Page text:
Fabric cleaning, like other human activities, results in impacts to the environment and poses other external costs to society. Cleaning and reuse of garments seems intuitively more environmentally sound than acquiring clothes for single wear and disposal provided that the costs of cleaning are less than purchasing new clothing. However, a more complex issue concerns the choice of cleaning method that would impose the lowest long term costs on society and is, thus, more sustainable.
The textile cleaning industry in Canada and the USA has recently shown an interest in the application of aqueous or water-based cleaning methods, as a complement and partial replacement for the more traditional chemical ‘dry’ cleaning. Perchloroethylene (perc) is by far the most common chemical cleaning solvent used by commercial dry cleaning establishments throughout North America. Given the desirable cleaning characteristics of perc, many participants in the industry believe that some combination of these compounds will always be utilized.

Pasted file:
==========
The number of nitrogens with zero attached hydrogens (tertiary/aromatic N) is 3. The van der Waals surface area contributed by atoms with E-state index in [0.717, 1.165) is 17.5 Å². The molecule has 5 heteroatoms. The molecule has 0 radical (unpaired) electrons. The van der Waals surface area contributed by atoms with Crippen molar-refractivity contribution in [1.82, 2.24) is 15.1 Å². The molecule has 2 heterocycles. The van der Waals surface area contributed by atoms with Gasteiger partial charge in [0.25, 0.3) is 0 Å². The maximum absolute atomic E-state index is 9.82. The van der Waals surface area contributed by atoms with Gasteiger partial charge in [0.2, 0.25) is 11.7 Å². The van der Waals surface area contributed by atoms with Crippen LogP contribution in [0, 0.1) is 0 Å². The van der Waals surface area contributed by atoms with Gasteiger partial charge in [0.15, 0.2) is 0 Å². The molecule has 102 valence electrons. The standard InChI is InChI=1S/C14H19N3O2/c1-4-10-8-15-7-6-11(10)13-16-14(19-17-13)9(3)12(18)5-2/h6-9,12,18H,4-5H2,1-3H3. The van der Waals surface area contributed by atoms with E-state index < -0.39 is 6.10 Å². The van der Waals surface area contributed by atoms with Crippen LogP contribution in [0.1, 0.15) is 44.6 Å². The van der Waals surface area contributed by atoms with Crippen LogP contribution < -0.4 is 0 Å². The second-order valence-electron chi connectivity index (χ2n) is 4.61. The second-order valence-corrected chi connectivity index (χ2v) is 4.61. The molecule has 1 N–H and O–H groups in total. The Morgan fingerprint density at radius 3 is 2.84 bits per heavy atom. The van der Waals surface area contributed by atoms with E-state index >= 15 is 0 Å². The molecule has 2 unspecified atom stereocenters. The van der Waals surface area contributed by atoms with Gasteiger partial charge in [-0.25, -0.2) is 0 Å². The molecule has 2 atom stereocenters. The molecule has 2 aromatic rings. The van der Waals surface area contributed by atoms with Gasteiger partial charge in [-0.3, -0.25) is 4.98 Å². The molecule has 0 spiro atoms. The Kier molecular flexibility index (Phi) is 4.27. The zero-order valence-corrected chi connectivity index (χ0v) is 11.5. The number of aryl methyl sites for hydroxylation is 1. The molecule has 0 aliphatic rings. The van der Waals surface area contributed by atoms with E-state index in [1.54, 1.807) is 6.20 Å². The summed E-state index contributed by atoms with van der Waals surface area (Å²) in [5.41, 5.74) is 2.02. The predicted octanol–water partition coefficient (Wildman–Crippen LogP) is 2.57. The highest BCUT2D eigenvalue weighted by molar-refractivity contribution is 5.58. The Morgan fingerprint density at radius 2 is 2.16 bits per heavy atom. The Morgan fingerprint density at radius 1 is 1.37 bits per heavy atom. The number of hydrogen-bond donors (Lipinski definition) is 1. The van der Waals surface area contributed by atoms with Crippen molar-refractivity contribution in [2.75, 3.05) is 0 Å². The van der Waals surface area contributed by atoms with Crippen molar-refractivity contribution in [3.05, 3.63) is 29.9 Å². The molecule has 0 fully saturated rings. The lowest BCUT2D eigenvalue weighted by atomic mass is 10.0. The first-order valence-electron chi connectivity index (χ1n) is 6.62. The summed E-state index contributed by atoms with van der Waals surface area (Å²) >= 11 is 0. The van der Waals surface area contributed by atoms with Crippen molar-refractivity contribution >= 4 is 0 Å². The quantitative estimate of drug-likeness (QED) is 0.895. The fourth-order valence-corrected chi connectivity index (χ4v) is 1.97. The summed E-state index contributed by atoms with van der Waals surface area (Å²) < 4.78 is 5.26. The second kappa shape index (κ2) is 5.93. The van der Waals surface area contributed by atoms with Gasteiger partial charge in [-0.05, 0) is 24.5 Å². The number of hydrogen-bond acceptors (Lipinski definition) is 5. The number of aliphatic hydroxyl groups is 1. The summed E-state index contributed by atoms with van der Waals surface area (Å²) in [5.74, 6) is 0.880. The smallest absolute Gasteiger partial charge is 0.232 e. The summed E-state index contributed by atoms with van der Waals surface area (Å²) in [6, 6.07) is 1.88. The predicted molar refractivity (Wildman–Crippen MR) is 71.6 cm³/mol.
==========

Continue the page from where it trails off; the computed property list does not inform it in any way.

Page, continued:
A dry cleaning ‘design for the environment’ research project by the United States Environmental Protection Agency examined the relative costs and market acceptability of water-based cleaning. This project and another pilot project by Environment Canada have demonstrated the practicality and acceptability of wet cleaning as a partial substitute for much of what is currently being cleaned with the more traditional chemical technology. These efforts provide the basis and point of departure for his paper which addresses the short and longer term costs associated with these alternatives.
Wet cleaning is a viable and cost effective substitute for much of the commercial clothes cleaning that is demanded in Canada. The relative advantages of wet cleaning are enhanced and become more apparent when longer term life cycle costs are considered.